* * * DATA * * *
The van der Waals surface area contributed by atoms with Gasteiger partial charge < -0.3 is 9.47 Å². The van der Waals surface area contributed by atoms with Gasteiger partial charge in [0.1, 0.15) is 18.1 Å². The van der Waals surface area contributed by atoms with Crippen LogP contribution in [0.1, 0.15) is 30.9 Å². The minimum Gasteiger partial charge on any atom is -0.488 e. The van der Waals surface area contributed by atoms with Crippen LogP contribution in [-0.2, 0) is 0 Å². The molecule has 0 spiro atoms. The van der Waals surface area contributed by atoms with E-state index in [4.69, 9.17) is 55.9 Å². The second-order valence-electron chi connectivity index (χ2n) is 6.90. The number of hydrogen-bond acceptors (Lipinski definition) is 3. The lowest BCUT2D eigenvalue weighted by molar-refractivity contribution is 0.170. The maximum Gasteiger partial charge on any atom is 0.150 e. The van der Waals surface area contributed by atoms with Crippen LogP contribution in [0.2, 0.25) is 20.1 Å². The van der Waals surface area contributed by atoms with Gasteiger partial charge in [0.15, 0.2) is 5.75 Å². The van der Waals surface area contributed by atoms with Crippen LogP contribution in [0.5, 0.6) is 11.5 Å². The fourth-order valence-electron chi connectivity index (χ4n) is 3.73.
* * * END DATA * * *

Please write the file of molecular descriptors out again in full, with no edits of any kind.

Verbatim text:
The van der Waals surface area contributed by atoms with Gasteiger partial charge < -0.3 is 9.47 Å². The van der Waals surface area contributed by atoms with Gasteiger partial charge in [0.1, 0.15) is 18.1 Å². The van der Waals surface area contributed by atoms with Crippen LogP contribution in [0.1, 0.15) is 30.9 Å². The minimum Gasteiger partial charge on any atom is -0.488 e. The van der Waals surface area contributed by atoms with Crippen LogP contribution in [-0.2, 0) is 0 Å². The molecule has 0 spiro atoms. The van der Waals surface area contributed by atoms with E-state index in [4.69, 9.17) is 55.9 Å². The second-order valence-electron chi connectivity index (χ2n) is 6.90. The number of hydrogen-bond acceptors (Lipinski definition) is 3. The lowest BCUT2D eigenvalue weighted by molar-refractivity contribution is 0.170. The maximum Gasteiger partial charge on any atom is 0.150 e. The van der Waals surface area contributed by atoms with Crippen LogP contribution in [0.2, 0.25) is 20.1 Å². The van der Waals surface area contributed by atoms with Gasteiger partial charge in [0.15, 0.2) is 5.75 Å². The van der Waals surface area contributed by atoms with Crippen LogP contribution in [0.5, 0.6) is 11.5 Å². The fourth-order valence-electron chi connectivity index (χ4n) is 3.73.